Author: Kirli Saunders
Illustrated by: Dub Leffler
Publisher: Magabala Books (2020)
Genre: Contemporary verse novel (for a middle grade readership)
“Meet 11-year-old Bindi. She’s not really into maths but LOVES art class and playing hockey. Her absolute FAVOURITE thing is adventuring outside with friends or her horse, Nell.
A new year starts like normal-school, family, hockey, dancing. But this year hasn’t gone to plan! There’s a big art assignment, a drought, a broken wrist AND the biggest bushfires her town has ever seen!”
I loved Kirli Saunders’ interview on The Garret podcast and sought out a copy of Bindi after I listened. It is a beautiful story – both aesthetically, with its black and white cover and illustrations, and in the writing. Saunders explored the devastating impact of bushfires and the process of healing in a way that was suitable for a young audience.
The first thing that struck me about Bindi was the economy of the language. Saunders could convey a heavy, significant idea with the lightest of words, the shortest of lines. For instance, when Bindi was thinking of her mother’s childhood stories, she reflected, “for a moment/ I forget/ that Mum was taken.” The use of line breaks and white space compound the gravity of the words. For adult readers, who understand their meaning, it is a powerful reminder of so-called Australia’s racist history. For younger readers, it might prompt a conversation, a means of introducing them to that history so that they can fight for a better future. There were other lines with similar economy and less emotional weight, such as Mum’s creamy chicken pasta, which Bindi called “vegetable hide and seek.” The English was interspersed with Indigenous words in a way that allowed readers to glean their meaning from context. In this way, Bindi was also a reclamation of language and culture, which persists and flourishes despite racist attempts to destroy it. The delicate language introduced other challenging ideas to young readers.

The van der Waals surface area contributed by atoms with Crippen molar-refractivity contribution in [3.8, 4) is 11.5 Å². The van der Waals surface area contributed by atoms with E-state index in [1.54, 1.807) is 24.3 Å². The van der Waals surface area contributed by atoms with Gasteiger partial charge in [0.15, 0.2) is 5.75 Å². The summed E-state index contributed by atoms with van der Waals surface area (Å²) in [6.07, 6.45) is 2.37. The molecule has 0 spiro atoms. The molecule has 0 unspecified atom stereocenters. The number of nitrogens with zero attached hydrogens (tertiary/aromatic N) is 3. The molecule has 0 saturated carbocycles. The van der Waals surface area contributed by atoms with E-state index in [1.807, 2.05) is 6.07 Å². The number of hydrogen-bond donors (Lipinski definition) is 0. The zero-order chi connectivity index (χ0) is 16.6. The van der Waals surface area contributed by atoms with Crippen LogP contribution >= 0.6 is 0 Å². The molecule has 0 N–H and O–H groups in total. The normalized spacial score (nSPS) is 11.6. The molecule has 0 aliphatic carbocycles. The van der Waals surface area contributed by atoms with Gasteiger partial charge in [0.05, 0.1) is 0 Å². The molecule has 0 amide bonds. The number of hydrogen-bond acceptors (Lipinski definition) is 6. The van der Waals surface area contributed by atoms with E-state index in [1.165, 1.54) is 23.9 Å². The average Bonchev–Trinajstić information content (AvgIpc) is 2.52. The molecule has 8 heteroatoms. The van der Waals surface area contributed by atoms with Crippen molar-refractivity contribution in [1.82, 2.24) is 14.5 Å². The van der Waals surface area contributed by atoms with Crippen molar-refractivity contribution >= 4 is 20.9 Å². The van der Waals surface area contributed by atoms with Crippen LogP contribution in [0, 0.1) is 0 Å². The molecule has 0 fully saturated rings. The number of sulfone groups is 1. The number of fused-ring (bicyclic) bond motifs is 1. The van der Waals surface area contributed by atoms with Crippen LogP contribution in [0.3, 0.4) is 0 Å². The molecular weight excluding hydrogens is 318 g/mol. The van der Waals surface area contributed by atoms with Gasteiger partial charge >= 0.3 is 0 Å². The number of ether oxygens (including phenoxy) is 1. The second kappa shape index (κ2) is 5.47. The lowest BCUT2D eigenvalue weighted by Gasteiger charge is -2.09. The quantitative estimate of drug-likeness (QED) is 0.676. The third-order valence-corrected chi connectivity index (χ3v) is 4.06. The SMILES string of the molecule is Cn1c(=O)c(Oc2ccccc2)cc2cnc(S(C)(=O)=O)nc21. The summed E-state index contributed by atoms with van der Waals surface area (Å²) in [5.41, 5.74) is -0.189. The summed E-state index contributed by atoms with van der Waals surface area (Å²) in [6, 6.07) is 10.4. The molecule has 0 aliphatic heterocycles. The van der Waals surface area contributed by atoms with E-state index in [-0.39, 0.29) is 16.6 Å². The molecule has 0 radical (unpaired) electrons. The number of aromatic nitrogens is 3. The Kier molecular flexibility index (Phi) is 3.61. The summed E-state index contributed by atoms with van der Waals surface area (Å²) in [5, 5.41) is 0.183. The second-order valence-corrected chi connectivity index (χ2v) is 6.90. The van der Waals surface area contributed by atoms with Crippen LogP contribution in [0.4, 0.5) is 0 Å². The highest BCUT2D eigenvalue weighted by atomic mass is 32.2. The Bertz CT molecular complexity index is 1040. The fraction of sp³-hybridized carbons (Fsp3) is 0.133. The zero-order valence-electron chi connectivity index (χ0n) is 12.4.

Saunders depicted Bindi’s community before, during and after a bushfire. The scenes of people panic buying would be all too familiar for local readers from bushfires and the pandemic. Saunders captured the impact of such behaviour simply and succinctly: “it welcomes worry.” However, in the aftermath of the fires, Bindi saw the non-Indigenous community begin to listen to her people and appreciate how they cared for Country, with the intention of employing more mob to learn from them. We can only hope that non-Indigenous leaders will do the same – Bindi gave me that hope.
My only complaint about this novel was that I wish it was longer because I wanted to spend more time with Bindi and her friends! A gentle, accessible story that should be shared in schools across so-called Australia.
You can buy a copy of Bindi from Readings independent booksellers.